The Amendment Strategy

The appointment of the first Independent Expert on Sexual Orientation and Gender Identity in the 32nd session of the Human Rights Council marked an important milestone in the LGBTI struggle. However, the distance yet to be travelled was brought home in a stark fashion in the 36th session of the Human Rights Council in the debate around the death penalty.

Introduction

Understanding Resolution 36/17 of 2017 on ‘The question of the death penalty’

The Amendment Strategy

Resolution 36/17, triggered strong opposition especially among those countries which still had the death penalty on their statute books. The strategy of those opposing Resolution 36/17 unfolded through proposing eight hostile amendments.[12] All proposed amendments sought either to dilute the language of the resolution, divert the focus of the resolution, or render the resolution meaningless. Some of the more egregious of the proposed amendments sought to render the development of international law and policy to restrict the use of the death penalty nugatory. While Russia withdrew the first amendment, the rest of the amendments were voted on and defeated. Some of the key amendments proposed, which would have altered the resolution substantially included:

Egypt [13] along with other co-sponsoring states [14] proposed that

Before paragraph 1, insert a new paragraph reading

1. Recognizes that the application of a moratorium on the death penalty, abolishing the death penalty or retaining it should be a decision based on domestic debates at the national level;[15]

Saudi Arabia along with other co-sponsoring states [16] proposed that

After paragraph 1, insert a new paragraph reading:

 1 bis. Reaffirms the sovereign right of all States to develop their own legal systems, including determining appropriate legal penalties, in accordance with their international law obligations;

Egypt along with other co-sponsoring states [17] proposed that after paragraph 7, insert a new paragraph reading:

7 bis. Urges States that have abolished the death penalty or have subjected it to a moratorium to study the impact of the discontinuation of the application of the sentence on the rights of the victims and the effective accomplishment of redress, including its elements of satisfaction and guarantees of non-recurrence, and encourages the States to share and exchange information concerning the impact of the abolition or retention of the death penalty on the rates of prevalence of serious crimes; [18]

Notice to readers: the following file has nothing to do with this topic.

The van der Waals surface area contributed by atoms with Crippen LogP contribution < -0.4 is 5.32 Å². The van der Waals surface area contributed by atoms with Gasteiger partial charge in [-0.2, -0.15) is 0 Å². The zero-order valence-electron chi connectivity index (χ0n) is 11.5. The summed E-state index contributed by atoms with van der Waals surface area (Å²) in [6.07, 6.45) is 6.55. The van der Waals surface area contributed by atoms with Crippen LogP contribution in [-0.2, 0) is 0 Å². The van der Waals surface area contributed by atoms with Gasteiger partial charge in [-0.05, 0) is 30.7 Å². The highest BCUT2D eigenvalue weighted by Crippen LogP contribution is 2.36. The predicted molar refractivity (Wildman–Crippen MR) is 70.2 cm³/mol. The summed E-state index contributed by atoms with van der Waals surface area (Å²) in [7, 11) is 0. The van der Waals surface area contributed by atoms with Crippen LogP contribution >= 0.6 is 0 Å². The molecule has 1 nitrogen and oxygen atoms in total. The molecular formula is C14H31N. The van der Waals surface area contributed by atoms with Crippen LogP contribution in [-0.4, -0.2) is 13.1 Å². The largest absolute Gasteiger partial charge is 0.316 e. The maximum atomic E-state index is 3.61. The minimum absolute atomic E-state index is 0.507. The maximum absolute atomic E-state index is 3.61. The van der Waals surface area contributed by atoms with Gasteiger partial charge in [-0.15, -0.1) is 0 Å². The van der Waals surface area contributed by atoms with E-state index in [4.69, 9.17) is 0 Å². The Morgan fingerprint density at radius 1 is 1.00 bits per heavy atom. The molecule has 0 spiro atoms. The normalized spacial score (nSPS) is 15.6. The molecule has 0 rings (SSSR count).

The most egregious of the amendments were the ones focused on national sovereignty with the implication being that the decision on whether to give content to the legally binding commitment to restrict the use of the death penalty was something to be determined within the national context. The reference to sovereignty is in effect an attempt to minimize the role of international law both as a tool of persuasion and as a tool which can continue to develop the normative framework around the abolition of the death penalty.

Some of the amendments were only narrowly defeated. For example, the amendment stressing that the moratorium or abolition of the death penalty’ should be a decision based on domestic debates at the national level’ was defeated by a narrow margin of 18 for, 19 against, 9 abstentions and one Did Not Vote.  It’s also interesting to note that some countries like South Africa though they voted for the resolution abstained on all amendments including the amendments noted above, indicating that South Africa was not opposed to the resolution being diluted through the amendment process.

An analysis of the voting on the amendments, highlights the serious reservations expressed by a number of states on any attempt based upon international law to even minimize the range of offences for which the death penalty can be imposed. However, the fact that the language which allowed national sovereignty to trump international law and policy was defeated, indicates that at present a majority of the Human Rights Council, is committed to minimizing the use of the death penalty.

Analysing the vote on Resolution 36/17

Understanding the ‘Yes vote’

Understanding the ‘No vote’

The USA’s Vote

Japan’s vote  

India’s vote  

Conclusion: Towards an intersectional approach?  

Download full report here.

[12] All proposed amendments along with the details of the vote are available at http://ilga.org/un-resolution-death-penalty-same-sex-relations/
[13] The states which sponsor a resolution do not have to be members of the Human Rights Council. Thus, Egypt even while it sponsored Resolution 36/17 was not a member of the Human Rights Council.
[14]  Bangladesh, China, Nigeria, Saudi Arabia and the United Arab Emirates.
[15] https://extranet.ohchr.org/sites/hrc/HRCSessions/RegularSessions/36thSession/Resolutions/Forms/ResolutionDS/docsethomepage.aspx?ID=148&FolderCTID=0x0120D520005A4381ABFFD48642897E02288D058A2200F5BF1C967A4FD040BB4E3F1D6EF4BA3C&List=ed7d2c05-a988-4fd8-b955-6723de83ebf2&RootFolder=%2Fsites%2Fhrc%2FHRCSessions%2FRegularSessions%2F36thSession%2FResolutions%2FA%5FHRC%5F36%5FL%2E41
[16] Azerbaijan, Bahrain, Bangladesh, Brunei Darussalam, China, Egypt, Iran, Kuwait, Malaysia, Maldives, Morocco, Nigeria, Oman, Pakistan, Saudi Arabia, Singapore, United Arab Emirates
[17] Saudi Arabia, United Arab Emirates and China
[18] https://extranet.ohchr.org/sites/hrc/HRCSessions/RegularSessions/36thSession/Resolutions/Forms/ResolutionDS/docsethomepage.aspx?ID=150&FolderCTID=0x0120D520005A4381ABFFD48642897E02288D058A2200F5BF1C967A4FD040BB4E3F1D6EF4BA3C&List=ed7d2c05-a988-4fd8-b955-6723de83ebf2&RootFolder=%2Fsites%2Fhrc%2FHRCSessions%2FRegularSessions%2F36thSession%2FResolutions%2FA%5FHRC%5F36%5FL%2E42